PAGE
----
If you're interested, I can put you in touch with them!
It's amazing when people have a mission, they truly can do anything.
I camp year round in CA. I use a 20 degree bag for late spring/summer/early fall and a 0 degree bag for the rest.
I do a fair bit of camping and I use a 0 degree down quilt from September through May where I live, rest of the year a 20 degree down quilt or bag.
Soundslice is interactive sheet music synced with audio/video recordings — the Internet's best software for learning pieces of music.
We make money by licensing the technology, taking a cut of lessons in a video-lesson marketplace, plus charging $20/month for a "pro" version (Soundslice For Teachers).
We're happily bootstrapped and located comfortably far from the La La Land of Silicon Valley. (I moved from Chicago to Amsterdam a year ago, and my partner is in Chicago.)
In fact, being able to tell potential customers/partners that we're not a "conventional" startup (one that just wants to sell out to give its investors a return) has been an unexpected benefit. The story resonates with people, and it's good for building trust.
Thanks for the great work you do!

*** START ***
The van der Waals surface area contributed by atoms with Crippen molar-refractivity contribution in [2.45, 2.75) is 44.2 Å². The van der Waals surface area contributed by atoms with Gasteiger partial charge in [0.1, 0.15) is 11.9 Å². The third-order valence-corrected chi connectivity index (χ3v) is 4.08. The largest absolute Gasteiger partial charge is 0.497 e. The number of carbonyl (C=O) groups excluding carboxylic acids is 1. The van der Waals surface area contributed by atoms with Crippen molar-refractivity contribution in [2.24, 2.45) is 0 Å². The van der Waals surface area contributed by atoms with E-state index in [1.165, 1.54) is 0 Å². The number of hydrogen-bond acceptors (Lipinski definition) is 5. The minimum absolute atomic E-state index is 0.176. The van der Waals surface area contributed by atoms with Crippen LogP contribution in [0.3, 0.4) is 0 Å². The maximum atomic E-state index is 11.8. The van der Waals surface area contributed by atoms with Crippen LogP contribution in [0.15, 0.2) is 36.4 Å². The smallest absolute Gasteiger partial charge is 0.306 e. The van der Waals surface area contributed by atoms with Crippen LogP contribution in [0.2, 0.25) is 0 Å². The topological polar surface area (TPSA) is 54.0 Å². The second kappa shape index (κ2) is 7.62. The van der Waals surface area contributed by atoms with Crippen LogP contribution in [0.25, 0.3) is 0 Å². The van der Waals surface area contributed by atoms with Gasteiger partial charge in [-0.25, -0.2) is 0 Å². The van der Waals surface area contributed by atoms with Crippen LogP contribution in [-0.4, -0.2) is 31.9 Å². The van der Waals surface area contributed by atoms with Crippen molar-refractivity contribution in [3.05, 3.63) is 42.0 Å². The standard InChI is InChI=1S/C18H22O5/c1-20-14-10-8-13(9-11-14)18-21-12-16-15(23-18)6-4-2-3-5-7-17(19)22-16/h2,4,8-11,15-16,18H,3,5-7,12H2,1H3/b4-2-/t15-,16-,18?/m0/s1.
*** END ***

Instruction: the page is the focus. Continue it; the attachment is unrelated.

>Try unique sweets even if you are in United Kingdom
I also don't like the golden text-shadow, but that's just personal taste.
Every year that passes makes it easier to get something like this off the ground, as the infrastructure becomes cheaper and more ubiquitous, and the knowledge you need for the business side get better packaged into step-by-step guides.
It's definitely work, but once you're up and running, it's a lot nicer than having a day job.
Neither one grew particularly fast (aided by my only charging $2/month for S3stat when it launched). It was probably 4 years before it was enough to scrape by on, then 2 more after that before it looked like I'd be able to live off it for real while raising kids.
The big upside is in free time. I can ramp the two established products down to close to zero hours/week for months on end to focus on building the next thing (and playing with the aforementioned kids). Every time I tried that with a normal Software Engineering day job, they stopped sending me money. SaaS just keeps ticking away in the background, and is happy to pay me whether I'm in the office or not.
I recently launched http://www.smsinbox.net for Twilio devs, and am slowly gaining some users, but finding it very difficult to reach the target audience, and/or get visitor/user feedback.
Take a look at s3stat.com above for a good example, it's much more polished without much more content.
 I send a few thousand SMS a month via Twilio for thesimplepostcard.com
If help desk isn't the answer, then maybe another type of platform. Generally, I think you need to ride the coat tails of larger platforms.
(Note: I do realize this is developer focused today, but it didn't necessarily need to be.)
Of course I'm not a lawyer and it's probably a good idea to get a lawyer to review yours, blah blah blah.
Looks great, though!
I'm actually n hour north of Dallas, but pretty much all of the Geo IP products show me as being out in east Texas, usually Mount Pleasant or Longview. That's 150 miles from where I am.